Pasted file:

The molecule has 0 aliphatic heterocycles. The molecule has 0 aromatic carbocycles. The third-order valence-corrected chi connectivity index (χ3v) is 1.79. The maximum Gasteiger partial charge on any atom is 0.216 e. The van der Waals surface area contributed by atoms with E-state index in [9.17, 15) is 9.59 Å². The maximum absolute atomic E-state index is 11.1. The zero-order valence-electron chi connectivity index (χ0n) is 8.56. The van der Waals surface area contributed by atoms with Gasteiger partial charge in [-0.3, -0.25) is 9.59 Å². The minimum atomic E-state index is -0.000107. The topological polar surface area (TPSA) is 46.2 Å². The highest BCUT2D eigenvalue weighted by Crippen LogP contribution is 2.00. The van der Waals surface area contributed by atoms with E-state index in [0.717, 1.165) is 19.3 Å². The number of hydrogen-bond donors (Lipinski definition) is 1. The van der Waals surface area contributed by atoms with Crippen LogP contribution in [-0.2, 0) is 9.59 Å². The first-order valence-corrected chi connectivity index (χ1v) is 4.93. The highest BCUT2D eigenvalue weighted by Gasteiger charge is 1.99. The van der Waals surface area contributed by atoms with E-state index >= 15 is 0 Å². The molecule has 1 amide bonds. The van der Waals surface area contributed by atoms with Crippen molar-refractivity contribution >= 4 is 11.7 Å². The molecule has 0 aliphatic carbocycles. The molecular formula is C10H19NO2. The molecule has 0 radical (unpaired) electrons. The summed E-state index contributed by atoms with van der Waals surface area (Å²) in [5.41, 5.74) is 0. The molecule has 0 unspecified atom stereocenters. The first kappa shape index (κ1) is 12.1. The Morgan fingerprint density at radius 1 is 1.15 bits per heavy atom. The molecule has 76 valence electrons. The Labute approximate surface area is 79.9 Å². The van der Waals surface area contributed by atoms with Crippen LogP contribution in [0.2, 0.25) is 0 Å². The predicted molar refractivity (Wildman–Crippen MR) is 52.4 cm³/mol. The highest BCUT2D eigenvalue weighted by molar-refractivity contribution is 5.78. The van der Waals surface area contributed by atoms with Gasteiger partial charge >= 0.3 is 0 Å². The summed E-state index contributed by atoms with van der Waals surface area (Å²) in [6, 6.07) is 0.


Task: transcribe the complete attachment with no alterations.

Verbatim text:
The molecule has 0 aliphatic heterocycles. The molecule has 0 aromatic carbocycles. The third-order valence-corrected chi connectivity index (χ3v) is 1.79. The maximum Gasteiger partial charge on any atom is 0.216 e. The van der Waals surface area contributed by atoms with E-state index in [9.17, 15) is 9.59 Å². The maximum absolute atomic E-state index is 11.1. The zero-order valence-electron chi connectivity index (χ0n) is 8.56. The van der Waals surface area contributed by atoms with Gasteiger partial charge in [-0.3, -0.25) is 9.59 Å². The minimum atomic E-state index is -0.000107. The topological polar surface area (TPSA) is 46.2 Å². The highest BCUT2D eigenvalue weighted by Crippen LogP contribution is 2.00. The van der Waals surface area contributed by atoms with E-state index in [0.717, 1.165) is 19.3 Å². The number of hydrogen-bond donors (Lipinski definition) is 1. The van der Waals surface area contributed by atoms with Crippen LogP contribution in [-0.2, 0) is 9.59 Å². The first-order valence-corrected chi connectivity index (χ1v) is 4.93. The highest BCUT2D eigenvalue weighted by Gasteiger charge is 1.99. The van der Waals surface area contributed by atoms with E-state index >= 15 is 0 Å². The molecule has 1 amide bonds. The van der Waals surface area contributed by atoms with Crippen molar-refractivity contribution >= 4 is 11.7 Å². The molecule has 0 aliphatic carbocycles. The molecular formula is C10H19NO2. The molecule has 0 radical (unpaired) electrons. The summed E-state index contributed by atoms with van der Waals surface area (Å²) in [5.41, 5.74) is 0. The molecule has 0 unspecified atom stereocenters. The first kappa shape index (κ1) is 12.1. The Morgan fingerprint density at radius 1 is 1.15 bits per heavy atom. The molecule has 76 valence electrons. The Labute approximate surface area is 79.9 Å². The van der Waals surface area contributed by atoms with Crippen LogP contribution in [0.2, 0.25) is 0 Å². The predicted molar refractivity (Wildman–Crippen MR) is 52.4 cm³/mol. The highest BCUT2D eigenvalue weighted by molar-refractivity contribution is 5.78. The van der Waals surface area contributed by atoms with Gasteiger partial charge >= 0.3 is 0 Å². The summed E-state index contributed by atoms with van der Waals surface area (Å²) in [6, 6.07) is 0.